Twin triggers release into a full milled deployant buckle, which features some level of micro adjustment, and a very satisfying and reassuring click when locked back into place. The micro adjustment coupled with the ability to cut the rubber strap to suit your required length, made the HydroConquest sit on my wrist like a dream. Some wearers may have slight difficulty finding the perfect fit, but I do feel that between cutting and adjusting the strap, most wrist sizes are catered for.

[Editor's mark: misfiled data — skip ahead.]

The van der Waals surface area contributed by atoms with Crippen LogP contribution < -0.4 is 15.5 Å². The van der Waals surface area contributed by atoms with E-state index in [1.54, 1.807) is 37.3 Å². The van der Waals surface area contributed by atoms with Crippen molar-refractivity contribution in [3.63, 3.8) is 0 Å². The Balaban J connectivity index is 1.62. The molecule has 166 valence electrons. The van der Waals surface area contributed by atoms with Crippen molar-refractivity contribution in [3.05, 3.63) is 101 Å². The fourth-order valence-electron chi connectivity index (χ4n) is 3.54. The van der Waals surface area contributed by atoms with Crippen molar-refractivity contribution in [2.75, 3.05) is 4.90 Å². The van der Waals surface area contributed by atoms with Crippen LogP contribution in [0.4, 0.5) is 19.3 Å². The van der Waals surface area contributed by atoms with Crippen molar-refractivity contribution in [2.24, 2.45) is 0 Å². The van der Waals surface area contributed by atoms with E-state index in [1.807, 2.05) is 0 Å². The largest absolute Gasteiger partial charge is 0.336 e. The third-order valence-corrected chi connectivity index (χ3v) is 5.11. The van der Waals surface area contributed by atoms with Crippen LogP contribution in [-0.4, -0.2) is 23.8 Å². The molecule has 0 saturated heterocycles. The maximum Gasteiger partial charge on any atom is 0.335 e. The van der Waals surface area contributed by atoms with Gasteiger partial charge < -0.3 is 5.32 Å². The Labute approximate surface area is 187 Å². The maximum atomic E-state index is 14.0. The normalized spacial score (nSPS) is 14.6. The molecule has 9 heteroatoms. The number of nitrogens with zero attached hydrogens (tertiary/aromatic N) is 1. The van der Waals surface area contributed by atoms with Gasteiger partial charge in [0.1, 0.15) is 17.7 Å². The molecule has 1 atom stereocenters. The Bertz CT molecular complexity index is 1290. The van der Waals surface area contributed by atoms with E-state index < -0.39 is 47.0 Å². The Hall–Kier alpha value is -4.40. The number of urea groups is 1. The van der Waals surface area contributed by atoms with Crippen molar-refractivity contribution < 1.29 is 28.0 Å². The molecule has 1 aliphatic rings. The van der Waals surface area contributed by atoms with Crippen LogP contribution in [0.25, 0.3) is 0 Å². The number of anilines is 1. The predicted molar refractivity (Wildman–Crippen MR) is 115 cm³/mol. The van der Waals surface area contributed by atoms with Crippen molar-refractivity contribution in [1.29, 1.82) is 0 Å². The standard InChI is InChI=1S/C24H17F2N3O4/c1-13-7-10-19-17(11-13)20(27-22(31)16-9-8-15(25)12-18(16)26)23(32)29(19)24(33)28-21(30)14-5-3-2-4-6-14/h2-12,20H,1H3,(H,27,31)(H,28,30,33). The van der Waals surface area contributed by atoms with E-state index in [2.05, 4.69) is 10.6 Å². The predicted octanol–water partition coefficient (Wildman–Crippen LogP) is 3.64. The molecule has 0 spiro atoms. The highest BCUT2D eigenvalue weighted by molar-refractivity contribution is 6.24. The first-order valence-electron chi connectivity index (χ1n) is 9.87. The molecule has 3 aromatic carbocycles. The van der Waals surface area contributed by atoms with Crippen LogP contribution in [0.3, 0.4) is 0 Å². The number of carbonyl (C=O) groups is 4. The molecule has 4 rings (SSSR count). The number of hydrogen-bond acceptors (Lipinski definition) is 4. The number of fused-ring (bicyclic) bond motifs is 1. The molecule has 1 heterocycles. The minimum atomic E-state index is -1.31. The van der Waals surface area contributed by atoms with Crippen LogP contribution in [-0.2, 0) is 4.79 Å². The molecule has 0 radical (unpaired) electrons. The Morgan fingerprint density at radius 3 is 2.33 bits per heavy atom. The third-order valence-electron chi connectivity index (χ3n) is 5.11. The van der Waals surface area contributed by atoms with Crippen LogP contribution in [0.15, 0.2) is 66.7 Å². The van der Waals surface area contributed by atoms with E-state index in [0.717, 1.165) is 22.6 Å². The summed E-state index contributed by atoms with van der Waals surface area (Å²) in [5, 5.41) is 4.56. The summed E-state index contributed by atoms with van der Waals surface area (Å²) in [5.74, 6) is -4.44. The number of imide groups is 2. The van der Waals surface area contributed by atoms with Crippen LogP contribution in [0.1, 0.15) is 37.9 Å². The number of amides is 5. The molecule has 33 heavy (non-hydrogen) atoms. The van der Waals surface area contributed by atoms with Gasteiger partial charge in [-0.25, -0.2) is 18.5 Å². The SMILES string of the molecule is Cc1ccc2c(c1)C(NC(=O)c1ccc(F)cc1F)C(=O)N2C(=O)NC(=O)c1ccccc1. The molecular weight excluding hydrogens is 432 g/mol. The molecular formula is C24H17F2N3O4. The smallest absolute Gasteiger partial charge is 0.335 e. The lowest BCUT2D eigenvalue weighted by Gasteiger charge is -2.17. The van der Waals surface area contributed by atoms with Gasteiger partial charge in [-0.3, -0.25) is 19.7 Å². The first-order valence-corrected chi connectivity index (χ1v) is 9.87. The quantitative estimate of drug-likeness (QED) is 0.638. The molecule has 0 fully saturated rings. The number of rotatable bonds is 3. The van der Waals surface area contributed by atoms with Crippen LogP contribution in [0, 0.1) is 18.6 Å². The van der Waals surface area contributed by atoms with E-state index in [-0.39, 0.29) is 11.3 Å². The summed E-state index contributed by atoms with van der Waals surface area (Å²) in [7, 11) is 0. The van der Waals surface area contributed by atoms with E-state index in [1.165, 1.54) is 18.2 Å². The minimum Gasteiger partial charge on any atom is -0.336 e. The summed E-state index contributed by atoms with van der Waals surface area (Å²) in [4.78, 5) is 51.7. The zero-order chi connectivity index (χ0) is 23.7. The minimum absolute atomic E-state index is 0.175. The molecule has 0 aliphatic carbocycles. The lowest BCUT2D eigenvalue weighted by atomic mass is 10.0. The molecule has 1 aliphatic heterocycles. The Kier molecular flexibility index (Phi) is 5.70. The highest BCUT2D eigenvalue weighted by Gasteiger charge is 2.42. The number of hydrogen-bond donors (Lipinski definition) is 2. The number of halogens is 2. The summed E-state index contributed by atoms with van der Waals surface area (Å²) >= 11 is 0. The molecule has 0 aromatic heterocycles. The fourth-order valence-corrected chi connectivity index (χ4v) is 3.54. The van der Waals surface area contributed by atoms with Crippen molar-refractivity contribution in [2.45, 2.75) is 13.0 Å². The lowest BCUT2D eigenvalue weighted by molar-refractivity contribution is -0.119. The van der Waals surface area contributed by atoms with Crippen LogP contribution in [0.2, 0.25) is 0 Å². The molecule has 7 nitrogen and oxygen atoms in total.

The Longines HydroConquest green has almost everything going for it. It’s a green ceramic dive watch in a modern 41 or 43 mm case size. It is manufactured by one of the Swiss watch industries oldest and most respected brands, backed by the might of the Swatch group. The watch is powered by a reliable Swiss automatic movement, and comes fitted with an integrated strap. By rights and all things being equal, the Longines HydroConquest green should have a waitlist longer than your local yellow pages. It doesn’t though, and at $2,400 AUD the watch can be had right now in stores. The Longines HydroConquest green may very well be the best bang for your buck dive watch coming out of Switzerland today. If you are like so many people who have fallen for the green dialled charm of the Submariner Hulk but cant bear to pay the premium being asked to purchase it, go out and get the Longines HydroConquest green on your wrist, you will not be disappointed.